STARRING: Ryan Reynolds, Hope Davis, Melissa McCarthy, Dahlia Salem, David Denman, Octavia Spencer, Ben Falcone

2007, 98 Minutes, Directed by:
John August

On the surface The Nines appears to be an anthology film. It ostensibly tells the story first of a down-on-his-luck actor (Ryan Reynolds) confined to house arrest after a drug binge, and then about a scriptwriter (Reynolds again) who has to ditches an actress friend from his planned TV series in order for the show to go ahead. In the third and final segment Reynolds is a loving husband whose family gets stranded by the side of the road and he has to find a cell phone signal to call a tow truck.

The same actors appear over and over again as different characters in the seemingly unrelated stories which is of course a clue that the various stories and their layers of meaning are all connected somehow as the viewer will come to suspect. However, to be honest the way in which they are connected is a bit of a cheat – a metaphysical sleight of hand that veers the movie straight into sci-fi territory, probably Philip K. Dick country . . .

The ending may a cop out, but The Nines is still an intriguing enough directorial effort by John August, who supplied the screenplays for movies such as The Corpse Bride, Titan AE and Big Fish. The Nines reminds one a bit of Eternal Sunshine of the Spotless Mind in that there is an autobiographical undertone to The Nines. One gets the feeling that the film is actually inspired by real events in the screenwriter’s life, whereas most of today’s movies seem to be complete impersonal fabrications.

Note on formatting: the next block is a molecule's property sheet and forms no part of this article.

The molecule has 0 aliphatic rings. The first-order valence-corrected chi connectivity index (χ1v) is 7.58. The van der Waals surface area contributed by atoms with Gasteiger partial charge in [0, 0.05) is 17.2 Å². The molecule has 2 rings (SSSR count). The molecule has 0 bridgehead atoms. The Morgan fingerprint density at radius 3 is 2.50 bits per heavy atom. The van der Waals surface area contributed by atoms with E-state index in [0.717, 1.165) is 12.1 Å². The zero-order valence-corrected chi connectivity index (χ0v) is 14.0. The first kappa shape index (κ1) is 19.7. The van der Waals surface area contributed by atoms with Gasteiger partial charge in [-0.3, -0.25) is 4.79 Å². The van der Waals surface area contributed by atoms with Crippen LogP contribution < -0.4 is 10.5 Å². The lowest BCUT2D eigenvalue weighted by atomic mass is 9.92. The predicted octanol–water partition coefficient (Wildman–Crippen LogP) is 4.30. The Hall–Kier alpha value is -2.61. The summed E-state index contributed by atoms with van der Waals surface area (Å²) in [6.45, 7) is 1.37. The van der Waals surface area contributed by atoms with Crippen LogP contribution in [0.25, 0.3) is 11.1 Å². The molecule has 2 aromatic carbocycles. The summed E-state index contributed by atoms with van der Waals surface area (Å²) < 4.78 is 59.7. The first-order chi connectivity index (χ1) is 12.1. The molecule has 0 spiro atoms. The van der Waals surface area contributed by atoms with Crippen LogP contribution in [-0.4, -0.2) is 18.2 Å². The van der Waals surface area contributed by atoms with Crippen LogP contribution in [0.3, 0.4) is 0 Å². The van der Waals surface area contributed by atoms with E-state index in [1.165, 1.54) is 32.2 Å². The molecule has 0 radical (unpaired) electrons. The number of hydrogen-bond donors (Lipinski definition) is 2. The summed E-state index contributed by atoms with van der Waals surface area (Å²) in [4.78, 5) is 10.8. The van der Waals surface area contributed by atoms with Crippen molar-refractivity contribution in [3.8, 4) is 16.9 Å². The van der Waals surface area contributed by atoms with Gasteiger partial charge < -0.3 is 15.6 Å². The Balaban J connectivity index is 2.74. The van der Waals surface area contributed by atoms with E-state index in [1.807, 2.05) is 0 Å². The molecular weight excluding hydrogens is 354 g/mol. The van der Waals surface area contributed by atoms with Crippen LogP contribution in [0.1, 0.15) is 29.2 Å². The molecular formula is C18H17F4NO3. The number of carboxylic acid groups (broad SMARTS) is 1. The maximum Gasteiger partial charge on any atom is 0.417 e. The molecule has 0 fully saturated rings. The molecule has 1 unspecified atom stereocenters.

The cast is pretty good, but casting Ryan Reynolds was a mistake though. He does a pretty decent job, but the reality is that The Nines is the sort of film that won’t appeal to the actor’s fan base. If you rented The Nines expecting another Good Luck Chuck type of comedy you’d most likely be disappointed. In fact this is the sort of movie that would probably appeal to the actor’s detractors – a low-key and intelligent sci-fi drama which, while it may never live up to its own premise, is recommended to the serious-minded SF buff who seeks a respite from all the brain-dead Hollywood special effects genre offerings out there.


Sci-Fi Movie Page Pick: As one user on, who gave The Nines a low rating, puts it: “I rented this movie because I love Ryan Reynolds, but the movie was really disappointing. It was so complicated that I only watched it because of Ryan's good looks.” Now if that isn’t a recommendation to check this movie out, then we don’t know what is . . .



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